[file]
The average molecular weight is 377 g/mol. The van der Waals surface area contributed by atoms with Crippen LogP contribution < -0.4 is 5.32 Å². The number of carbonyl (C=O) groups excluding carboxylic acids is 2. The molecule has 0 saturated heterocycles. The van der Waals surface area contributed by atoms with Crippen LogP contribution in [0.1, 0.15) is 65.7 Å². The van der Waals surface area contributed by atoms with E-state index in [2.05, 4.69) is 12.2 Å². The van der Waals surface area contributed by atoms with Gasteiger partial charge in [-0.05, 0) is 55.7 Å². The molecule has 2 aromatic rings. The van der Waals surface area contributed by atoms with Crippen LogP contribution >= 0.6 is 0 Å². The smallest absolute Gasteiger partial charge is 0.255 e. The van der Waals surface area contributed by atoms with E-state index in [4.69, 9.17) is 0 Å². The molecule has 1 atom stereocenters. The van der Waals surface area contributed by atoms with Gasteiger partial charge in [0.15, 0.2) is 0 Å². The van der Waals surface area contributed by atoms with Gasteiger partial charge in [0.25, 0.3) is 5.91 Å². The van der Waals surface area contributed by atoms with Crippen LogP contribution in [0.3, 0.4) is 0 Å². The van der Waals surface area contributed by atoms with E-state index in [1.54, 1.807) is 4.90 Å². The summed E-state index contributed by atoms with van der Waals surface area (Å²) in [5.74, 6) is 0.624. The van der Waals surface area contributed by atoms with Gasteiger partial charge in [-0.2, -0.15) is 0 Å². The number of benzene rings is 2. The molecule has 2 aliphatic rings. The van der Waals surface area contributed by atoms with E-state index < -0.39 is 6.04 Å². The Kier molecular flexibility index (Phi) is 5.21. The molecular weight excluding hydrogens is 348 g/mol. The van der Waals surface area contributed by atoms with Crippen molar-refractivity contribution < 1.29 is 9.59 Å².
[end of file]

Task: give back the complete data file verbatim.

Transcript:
The average molecular weight is 377 g/mol. The van der Waals surface area contributed by atoms with Crippen LogP contribution < -0.4 is 5.32 Å². The number of carbonyl (C=O) groups excluding carboxylic acids is 2. The molecule has 0 saturated heterocycles. The van der Waals surface area contributed by atoms with Crippen LogP contribution in [0.1, 0.15) is 65.7 Å². The van der Waals surface area contributed by atoms with E-state index in [2.05, 4.69) is 12.2 Å². The van der Waals surface area contributed by atoms with Gasteiger partial charge in [-0.05, 0) is 55.7 Å². The molecule has 2 aromatic rings. The van der Waals surface area contributed by atoms with Crippen LogP contribution >= 0.6 is 0 Å². The smallest absolute Gasteiger partial charge is 0.255 e. The van der Waals surface area contributed by atoms with E-state index in [4.69, 9.17) is 0 Å². The molecule has 1 atom stereocenters. The van der Waals surface area contributed by atoms with Gasteiger partial charge in [0.15, 0.2) is 0 Å². The van der Waals surface area contributed by atoms with Gasteiger partial charge in [0.25, 0.3) is 5.91 Å². The van der Waals surface area contributed by atoms with Crippen LogP contribution in [0.3, 0.4) is 0 Å². The van der Waals surface area contributed by atoms with E-state index in [1.54, 1.807) is 4.90 Å². The summed E-state index contributed by atoms with van der Waals surface area (Å²) in [5.74, 6) is 0.624. The van der Waals surface area contributed by atoms with Gasteiger partial charge in [-0.2, -0.15) is 0 Å². The number of benzene rings is 2. The molecule has 2 aliphatic rings. The van der Waals surface area contributed by atoms with E-state index < -0.39 is 6.04 Å². The Kier molecular flexibility index (Phi) is 5.21. The molecular weight excluding hydrogens is 348 g/mol. The van der Waals surface area contributed by atoms with Crippen molar-refractivity contribution < 1.29 is 9.59 Å².